UC Davis Agricultural and Resource Economics

ARE Welcomes James Sayre to the Faculty

Oct. 6, 2023

ARE is pleased to welcome Dr. James Sayre to our faculty as an assistant professor of Cooperative Extension. Sayre, who specializes in agricultural economics and international trade, earned a Ph.D. in Agricultural and Resource Economics at UC Berkeley and a B.S. in Economics and Mathematics at the University of Minnesota.

Traveling abroad in youth ignited Sayre’s curiosity about the disparities in living conditions across countries. He wondered why some regions flourished while others faced persistent challenges. In college, Jay was drawn to economics, history, and sociology alike, as they all touched upon this question. However, a role as a research assistant as an undergraduate ultimately led to his decision to study economics: “I came to understand that social scientists are not merely observers of these issues; they are detectives, piecing together intricate puzzles using data, modeling, and statistics.”

He was captivated by the interdisciplinary approach economists employ—harnessing new datasets and innovative methodologies to shed light on historical and current issues. In particular, agricultural economics and its long history of pioneering empirical and interdisciplinary methods to answer policy relevant questions drew him to undertake a Ph.D. in agricultural & resource economics.

Sayre’s fields of interest are international trade, agriculture, and remote sensing. He has a particular interest in the effects that cross-border trade between the U.S. and Mexico has had upon both countries. He frequently uses methods such as simulation modeling and remote sensing in his current research. Some current areas of interest include studying where agricultural supply chains are located presently and where they may be located in the future, using satellite imagery to predict crop yields at large scale, and examining the effects of agricultural intermediaries on nearby regions.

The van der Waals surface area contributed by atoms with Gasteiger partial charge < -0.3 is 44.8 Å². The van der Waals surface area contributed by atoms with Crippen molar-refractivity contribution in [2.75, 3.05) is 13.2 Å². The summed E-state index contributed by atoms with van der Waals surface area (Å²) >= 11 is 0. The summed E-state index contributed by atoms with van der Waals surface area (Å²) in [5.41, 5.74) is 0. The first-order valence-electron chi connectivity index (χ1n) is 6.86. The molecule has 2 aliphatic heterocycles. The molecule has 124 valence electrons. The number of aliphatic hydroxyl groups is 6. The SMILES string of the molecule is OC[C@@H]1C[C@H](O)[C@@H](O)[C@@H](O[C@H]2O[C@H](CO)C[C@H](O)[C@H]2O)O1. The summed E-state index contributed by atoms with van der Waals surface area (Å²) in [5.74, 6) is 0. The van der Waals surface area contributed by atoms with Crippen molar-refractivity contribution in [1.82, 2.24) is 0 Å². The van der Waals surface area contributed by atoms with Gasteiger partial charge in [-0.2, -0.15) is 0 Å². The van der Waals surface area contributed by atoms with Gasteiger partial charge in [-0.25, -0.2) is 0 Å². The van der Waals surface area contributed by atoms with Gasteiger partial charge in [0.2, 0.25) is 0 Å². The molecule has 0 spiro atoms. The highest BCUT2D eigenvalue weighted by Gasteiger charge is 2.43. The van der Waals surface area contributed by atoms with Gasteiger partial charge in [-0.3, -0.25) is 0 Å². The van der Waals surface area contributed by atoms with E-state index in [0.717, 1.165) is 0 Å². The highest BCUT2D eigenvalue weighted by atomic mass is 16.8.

As an assistant professor of Cooperative Extension, he appreciates the direct and meaningful impact that extension work can have on real-world problems and how it bridges the gap between rigorous academic research and actionable insights that can be applied on the ground. He is enthusiastic about the prospect of connecting with the vibrant community of growers, intermediaries, policymakers, and other cooperative extension academics in the backyard of Davis, the Central Valley and Sacramento region, and beyond.

Sayre is thrilled to be a part of UC Davis ARE and to collaborate and learn from our world-class faculty working at the forefront of the field. Additionally, he is eager to engage and work with the diverse and exceptional cohorts of ARE graduate students.

Outside of work, Jay enjoys biking, surfing, skiing, trail running, and traveling and loves the breadth of recreational opportunities northern California has to offer.


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